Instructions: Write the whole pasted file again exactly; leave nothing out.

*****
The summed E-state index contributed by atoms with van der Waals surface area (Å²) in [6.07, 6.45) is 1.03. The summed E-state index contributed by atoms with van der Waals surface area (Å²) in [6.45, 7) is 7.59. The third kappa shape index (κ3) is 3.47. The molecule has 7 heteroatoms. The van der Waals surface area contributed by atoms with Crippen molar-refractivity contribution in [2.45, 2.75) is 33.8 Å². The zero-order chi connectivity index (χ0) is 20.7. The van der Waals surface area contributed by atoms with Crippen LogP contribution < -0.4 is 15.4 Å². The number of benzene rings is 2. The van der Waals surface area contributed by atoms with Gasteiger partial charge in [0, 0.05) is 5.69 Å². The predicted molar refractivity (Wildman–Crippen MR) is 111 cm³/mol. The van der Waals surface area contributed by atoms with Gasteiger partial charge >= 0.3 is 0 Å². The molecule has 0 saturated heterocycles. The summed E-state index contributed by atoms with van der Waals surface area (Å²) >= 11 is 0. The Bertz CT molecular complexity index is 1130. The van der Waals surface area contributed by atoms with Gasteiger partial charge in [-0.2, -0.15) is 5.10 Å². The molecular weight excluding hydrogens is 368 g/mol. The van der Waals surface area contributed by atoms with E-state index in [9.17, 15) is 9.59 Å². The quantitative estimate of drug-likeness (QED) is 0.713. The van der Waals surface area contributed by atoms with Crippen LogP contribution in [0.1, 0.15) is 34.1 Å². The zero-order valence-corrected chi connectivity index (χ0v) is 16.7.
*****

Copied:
The summed E-state index contributed by atoms with van der Waals surface area (Å²) in [6.07, 6.45) is 1.03. The summed E-state index contributed by atoms with van der Waals surface area (Å²) in [6.45, 7) is 7.59. The third kappa shape index (κ3) is 3.47. The molecule has 7 heteroatoms. The van der Waals surface area contributed by atoms with Crippen molar-refractivity contribution in [2.45, 2.75) is 33.8 Å². The zero-order chi connectivity index (χ0) is 20.7. The van der Waals surface area contributed by atoms with Crippen LogP contribution < -0.4 is 15.4 Å². The number of benzene rings is 2. The van der Waals surface area contributed by atoms with Gasteiger partial charge in [0, 0.05) is 5.69 Å². The predicted molar refractivity (Wildman–Crippen MR) is 111 cm³/mol. The van der Waals surface area contributed by atoms with Gasteiger partial charge >= 0.3 is 0 Å². The molecule has 0 saturated heterocycles. The summed E-state index contributed by atoms with van der Waals surface area (Å²) >= 11 is 0. The Bertz CT molecular complexity index is 1130. The van der Waals surface area contributed by atoms with Gasteiger partial charge in [-0.2, -0.15) is 5.10 Å². The molecular weight excluding hydrogens is 368 g/mol. The van der Waals surface area contributed by atoms with E-state index in [9.17, 15) is 9.59 Å². The quantitative estimate of drug-likeness (QED) is 0.713. The van der Waals surface area contributed by atoms with Crippen LogP contribution in [0.1, 0.15) is 34.1 Å². The zero-order valence-corrected chi connectivity index (χ0v) is 16.7.